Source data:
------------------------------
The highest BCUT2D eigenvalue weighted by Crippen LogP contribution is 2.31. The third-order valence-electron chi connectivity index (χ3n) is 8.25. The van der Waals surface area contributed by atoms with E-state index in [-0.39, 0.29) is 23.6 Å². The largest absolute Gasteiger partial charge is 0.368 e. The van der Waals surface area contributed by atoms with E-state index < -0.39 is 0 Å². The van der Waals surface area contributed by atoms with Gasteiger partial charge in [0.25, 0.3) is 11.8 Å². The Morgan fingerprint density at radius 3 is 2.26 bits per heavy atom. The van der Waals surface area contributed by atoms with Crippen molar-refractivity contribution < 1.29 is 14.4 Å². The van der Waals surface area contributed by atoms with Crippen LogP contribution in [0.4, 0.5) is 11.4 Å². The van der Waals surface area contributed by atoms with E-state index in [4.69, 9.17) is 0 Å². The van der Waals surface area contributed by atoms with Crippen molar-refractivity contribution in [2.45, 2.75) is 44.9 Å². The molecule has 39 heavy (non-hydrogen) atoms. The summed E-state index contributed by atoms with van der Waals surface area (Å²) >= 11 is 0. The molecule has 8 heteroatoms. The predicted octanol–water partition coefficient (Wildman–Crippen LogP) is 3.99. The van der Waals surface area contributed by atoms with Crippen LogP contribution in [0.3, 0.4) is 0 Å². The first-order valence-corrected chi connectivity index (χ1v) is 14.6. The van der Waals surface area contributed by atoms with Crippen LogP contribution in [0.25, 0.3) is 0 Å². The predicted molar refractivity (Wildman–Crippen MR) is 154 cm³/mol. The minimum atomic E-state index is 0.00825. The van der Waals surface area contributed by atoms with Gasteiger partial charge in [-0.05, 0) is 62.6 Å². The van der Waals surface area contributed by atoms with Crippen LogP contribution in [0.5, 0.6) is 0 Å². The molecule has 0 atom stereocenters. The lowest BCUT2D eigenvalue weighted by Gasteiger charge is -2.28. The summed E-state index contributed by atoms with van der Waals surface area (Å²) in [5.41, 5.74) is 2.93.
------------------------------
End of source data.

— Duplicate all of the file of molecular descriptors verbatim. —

The highest BCUT2D eigenvalue weighted by Crippen LogP contribution is 2.31. The third-order valence-electron chi connectivity index (χ3n) is 8.25. The van der Waals surface area contributed by atoms with E-state index in [-0.39, 0.29) is 23.6 Å². The largest absolute Gasteiger partial charge is 0.368 e. The van der Waals surface area contributed by atoms with E-state index < -0.39 is 0 Å². The van der Waals surface area contributed by atoms with Gasteiger partial charge in [0.25, 0.3) is 11.8 Å². The Morgan fingerprint density at radius 3 is 2.26 bits per heavy atom. The van der Waals surface area contributed by atoms with Crippen molar-refractivity contribution < 1.29 is 14.4 Å². The van der Waals surface area contributed by atoms with Crippen LogP contribution in [0.4, 0.5) is 11.4 Å². The van der Waals surface area contributed by atoms with E-state index in [4.69, 9.17) is 0 Å². The van der Waals surface area contributed by atoms with Crippen molar-refractivity contribution in [2.45, 2.75) is 44.9 Å². The molecule has 39 heavy (non-hydrogen) atoms. The summed E-state index contributed by atoms with van der Waals surface area (Å²) >= 11 is 0. The molecule has 8 heteroatoms. The predicted octanol–water partition coefficient (Wildman–Crippen LogP) is 3.99. The van der Waals surface area contributed by atoms with Crippen LogP contribution in [0.3, 0.4) is 0 Å². The first-order valence-corrected chi connectivity index (χ1v) is 14.6. The van der Waals surface area contributed by atoms with Crippen LogP contribution in [0.25, 0.3) is 0 Å². The predicted molar refractivity (Wildman–Crippen MR) is 154 cm³/mol. The minimum atomic E-state index is 0.00825. The van der Waals surface area contributed by atoms with Gasteiger partial charge in [-0.05, 0) is 62.6 Å². The van der Waals surface area contributed by atoms with Crippen LogP contribution in [0.5, 0.6) is 0 Å². The molecule has 0 atom stereocenters. The lowest BCUT2D eigenvalue weighted by Gasteiger charge is -2.28. The summed E-state index contributed by atoms with van der Waals surface area (Å²) in [5.41, 5.74) is 2.93.